What the heck? Tim Tebow was on the field for three offensive snaps, and he took one of them for a 22-yard run. It’s clear the Tebow package is not designed for games in which the Jets are trailing, but against a Steelers defense that is so stout against the run, you would think that Tony Sparano would try to go into the bag of tricks a few times. … Rookie WR Stephen Hill had zero catches on two targets after making five catches and two touchdowns in Week One.
What we learned: TE Aaron Hernandez means a heck of a lot to this offense. Say what you will about Rob Gronkowski, but Hernandez is the most valuable part to this offense. The Patriots can be so creative with him and he provides mismatches. His ankle injury, which is expected to keep him out for at least six weeks (according to some reports), will force the offense to adapt. The Cardinals befuddled the Pats’ offense and their pressure rattled Tom Brady, who had a passer rating of 79.6. The Pats moved the ball, but couldn’t notch the big plays when they needed to.
What’s in store next: A Bill Belichick team rarely losses back-to-back games, but it happened last season (Steelers, Giants) and very well could happen again vs. a Ravens team looking for revenge from last year’s AFC title game. The Pats’ defense will get its biggest test, having to contain Ray Rice as well as the Ravens’ vertical passing attack. Baltimore’s defense also will be a tough unit to crack for a Patriots squad that will be missing Hernandez. This is a huge game for both teams.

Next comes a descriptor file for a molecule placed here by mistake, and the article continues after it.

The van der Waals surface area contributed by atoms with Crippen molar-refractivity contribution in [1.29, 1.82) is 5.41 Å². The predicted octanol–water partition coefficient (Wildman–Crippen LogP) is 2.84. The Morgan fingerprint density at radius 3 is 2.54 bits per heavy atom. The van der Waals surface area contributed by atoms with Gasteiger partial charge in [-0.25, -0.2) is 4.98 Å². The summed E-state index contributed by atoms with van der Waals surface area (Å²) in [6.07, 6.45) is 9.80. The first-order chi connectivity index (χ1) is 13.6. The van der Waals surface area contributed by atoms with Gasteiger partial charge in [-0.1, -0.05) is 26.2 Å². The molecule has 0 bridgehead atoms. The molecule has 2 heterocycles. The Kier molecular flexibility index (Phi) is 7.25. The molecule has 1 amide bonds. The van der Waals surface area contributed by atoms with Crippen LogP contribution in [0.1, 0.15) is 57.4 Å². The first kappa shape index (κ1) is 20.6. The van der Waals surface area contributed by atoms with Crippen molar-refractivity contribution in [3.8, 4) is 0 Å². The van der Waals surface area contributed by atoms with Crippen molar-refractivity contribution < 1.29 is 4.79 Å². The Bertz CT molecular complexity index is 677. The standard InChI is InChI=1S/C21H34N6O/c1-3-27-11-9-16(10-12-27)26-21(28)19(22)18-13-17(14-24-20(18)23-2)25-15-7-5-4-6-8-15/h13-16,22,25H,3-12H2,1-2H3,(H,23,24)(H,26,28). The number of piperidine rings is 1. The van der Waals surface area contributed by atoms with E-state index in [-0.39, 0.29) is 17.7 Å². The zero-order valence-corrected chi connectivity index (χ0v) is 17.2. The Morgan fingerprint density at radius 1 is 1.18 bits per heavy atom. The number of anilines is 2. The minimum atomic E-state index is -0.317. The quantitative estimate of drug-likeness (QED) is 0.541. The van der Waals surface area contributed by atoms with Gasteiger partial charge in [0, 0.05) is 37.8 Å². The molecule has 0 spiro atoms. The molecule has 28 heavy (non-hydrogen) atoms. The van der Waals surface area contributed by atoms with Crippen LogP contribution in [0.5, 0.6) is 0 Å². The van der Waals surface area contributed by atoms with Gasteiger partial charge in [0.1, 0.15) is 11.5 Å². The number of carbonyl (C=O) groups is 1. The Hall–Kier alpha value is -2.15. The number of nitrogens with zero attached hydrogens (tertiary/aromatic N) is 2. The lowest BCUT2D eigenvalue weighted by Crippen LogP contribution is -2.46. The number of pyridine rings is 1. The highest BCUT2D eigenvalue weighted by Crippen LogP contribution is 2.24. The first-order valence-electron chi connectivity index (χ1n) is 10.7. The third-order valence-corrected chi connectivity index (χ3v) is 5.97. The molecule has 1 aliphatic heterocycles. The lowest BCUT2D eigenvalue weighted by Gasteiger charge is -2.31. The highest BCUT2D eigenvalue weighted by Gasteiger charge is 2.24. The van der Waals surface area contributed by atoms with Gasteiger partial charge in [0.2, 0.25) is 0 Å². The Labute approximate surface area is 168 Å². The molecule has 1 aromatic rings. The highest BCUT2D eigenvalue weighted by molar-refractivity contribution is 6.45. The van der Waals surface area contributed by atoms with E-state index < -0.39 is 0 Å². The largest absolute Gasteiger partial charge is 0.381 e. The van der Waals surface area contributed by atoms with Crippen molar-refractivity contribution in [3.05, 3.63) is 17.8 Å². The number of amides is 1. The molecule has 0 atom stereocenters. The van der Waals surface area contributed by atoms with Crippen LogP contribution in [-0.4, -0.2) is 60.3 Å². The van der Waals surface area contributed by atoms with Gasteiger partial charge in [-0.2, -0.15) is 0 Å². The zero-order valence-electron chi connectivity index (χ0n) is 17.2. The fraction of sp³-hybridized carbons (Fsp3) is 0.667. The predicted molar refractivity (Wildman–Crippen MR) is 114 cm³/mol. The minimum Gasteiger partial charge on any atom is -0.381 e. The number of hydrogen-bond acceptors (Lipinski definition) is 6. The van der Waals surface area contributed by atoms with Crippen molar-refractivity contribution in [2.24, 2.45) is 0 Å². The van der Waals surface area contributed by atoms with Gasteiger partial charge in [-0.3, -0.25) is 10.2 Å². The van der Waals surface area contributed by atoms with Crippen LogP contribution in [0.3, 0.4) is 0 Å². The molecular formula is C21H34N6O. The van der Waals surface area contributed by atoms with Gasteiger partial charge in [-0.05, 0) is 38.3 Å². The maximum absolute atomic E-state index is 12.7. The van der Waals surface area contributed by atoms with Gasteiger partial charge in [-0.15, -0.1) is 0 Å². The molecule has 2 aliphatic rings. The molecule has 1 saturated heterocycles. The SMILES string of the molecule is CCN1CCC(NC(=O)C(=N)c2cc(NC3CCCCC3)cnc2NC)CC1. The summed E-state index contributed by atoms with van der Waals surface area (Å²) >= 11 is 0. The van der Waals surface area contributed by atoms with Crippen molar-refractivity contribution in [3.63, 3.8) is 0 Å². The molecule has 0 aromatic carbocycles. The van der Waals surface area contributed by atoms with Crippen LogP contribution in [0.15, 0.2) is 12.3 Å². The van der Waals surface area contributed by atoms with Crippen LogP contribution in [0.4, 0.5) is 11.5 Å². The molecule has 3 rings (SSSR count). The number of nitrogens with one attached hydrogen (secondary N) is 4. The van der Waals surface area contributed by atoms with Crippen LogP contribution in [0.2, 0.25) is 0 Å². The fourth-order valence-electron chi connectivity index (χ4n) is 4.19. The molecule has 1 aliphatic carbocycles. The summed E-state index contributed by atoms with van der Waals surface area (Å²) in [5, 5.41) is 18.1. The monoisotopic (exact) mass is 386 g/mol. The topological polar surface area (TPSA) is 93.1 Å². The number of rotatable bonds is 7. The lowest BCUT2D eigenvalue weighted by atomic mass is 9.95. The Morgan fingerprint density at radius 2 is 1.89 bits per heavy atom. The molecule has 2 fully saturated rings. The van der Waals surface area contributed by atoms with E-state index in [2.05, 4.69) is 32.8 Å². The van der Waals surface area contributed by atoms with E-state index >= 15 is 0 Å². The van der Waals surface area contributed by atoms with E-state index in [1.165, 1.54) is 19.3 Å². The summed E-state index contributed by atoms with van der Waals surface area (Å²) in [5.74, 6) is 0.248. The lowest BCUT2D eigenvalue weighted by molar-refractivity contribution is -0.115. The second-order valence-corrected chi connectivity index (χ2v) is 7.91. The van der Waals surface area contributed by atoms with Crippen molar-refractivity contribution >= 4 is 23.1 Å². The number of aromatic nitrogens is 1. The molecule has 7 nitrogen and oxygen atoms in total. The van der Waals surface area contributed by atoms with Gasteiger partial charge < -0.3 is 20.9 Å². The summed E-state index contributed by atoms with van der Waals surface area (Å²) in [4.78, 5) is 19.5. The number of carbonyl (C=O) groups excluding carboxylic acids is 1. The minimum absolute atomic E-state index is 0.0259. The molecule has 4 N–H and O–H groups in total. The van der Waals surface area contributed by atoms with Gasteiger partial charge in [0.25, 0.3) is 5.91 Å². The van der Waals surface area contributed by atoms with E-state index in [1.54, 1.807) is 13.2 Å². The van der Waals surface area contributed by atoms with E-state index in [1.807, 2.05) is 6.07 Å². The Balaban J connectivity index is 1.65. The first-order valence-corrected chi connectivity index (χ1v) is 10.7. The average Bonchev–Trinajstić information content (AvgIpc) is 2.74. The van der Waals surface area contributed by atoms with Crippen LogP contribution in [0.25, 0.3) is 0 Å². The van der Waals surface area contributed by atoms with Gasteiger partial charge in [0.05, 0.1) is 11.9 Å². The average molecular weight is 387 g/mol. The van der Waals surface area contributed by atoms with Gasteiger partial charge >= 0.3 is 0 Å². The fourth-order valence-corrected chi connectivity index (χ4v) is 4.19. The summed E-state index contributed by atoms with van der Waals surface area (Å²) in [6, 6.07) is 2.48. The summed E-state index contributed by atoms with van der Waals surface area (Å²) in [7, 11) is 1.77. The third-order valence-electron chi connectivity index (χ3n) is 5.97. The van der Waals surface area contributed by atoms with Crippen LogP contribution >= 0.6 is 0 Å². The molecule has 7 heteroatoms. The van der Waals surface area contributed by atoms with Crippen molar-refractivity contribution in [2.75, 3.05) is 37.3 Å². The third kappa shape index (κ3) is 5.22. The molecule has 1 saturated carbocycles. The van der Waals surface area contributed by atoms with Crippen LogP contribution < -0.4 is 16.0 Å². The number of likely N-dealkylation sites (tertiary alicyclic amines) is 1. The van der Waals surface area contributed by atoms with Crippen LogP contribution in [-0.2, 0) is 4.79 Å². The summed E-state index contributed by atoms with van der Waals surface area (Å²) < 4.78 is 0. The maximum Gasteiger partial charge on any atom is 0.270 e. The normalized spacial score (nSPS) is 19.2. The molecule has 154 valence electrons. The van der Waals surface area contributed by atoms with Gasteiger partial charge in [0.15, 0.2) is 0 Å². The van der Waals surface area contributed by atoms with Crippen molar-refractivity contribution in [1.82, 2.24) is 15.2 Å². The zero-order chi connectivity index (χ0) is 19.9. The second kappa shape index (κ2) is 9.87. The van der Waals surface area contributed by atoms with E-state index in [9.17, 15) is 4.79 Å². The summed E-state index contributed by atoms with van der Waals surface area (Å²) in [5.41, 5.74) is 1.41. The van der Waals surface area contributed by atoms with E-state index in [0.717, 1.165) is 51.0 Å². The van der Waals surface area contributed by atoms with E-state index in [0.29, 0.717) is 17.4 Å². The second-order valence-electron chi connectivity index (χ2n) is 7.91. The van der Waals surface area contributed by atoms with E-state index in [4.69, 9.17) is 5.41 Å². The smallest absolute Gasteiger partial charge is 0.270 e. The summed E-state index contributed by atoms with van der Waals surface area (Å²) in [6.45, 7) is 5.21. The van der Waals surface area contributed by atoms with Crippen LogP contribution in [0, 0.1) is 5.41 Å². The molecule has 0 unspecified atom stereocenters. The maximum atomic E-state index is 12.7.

What the heck? PK Stephen Gostkowski was automatic in his first four field-goal attempts, including a 51-yarder and a 53-yarder, yet when the game was on the line, he badly missed a 42-yard kick that would have won the game, and made the Cardinals pay for inexplicably coughing up the ball. Before that, a Rob Gronkowski holding penalty negated a Danny Woodhead TD run, and a false start by Gronk pushed the Patriots back five yards.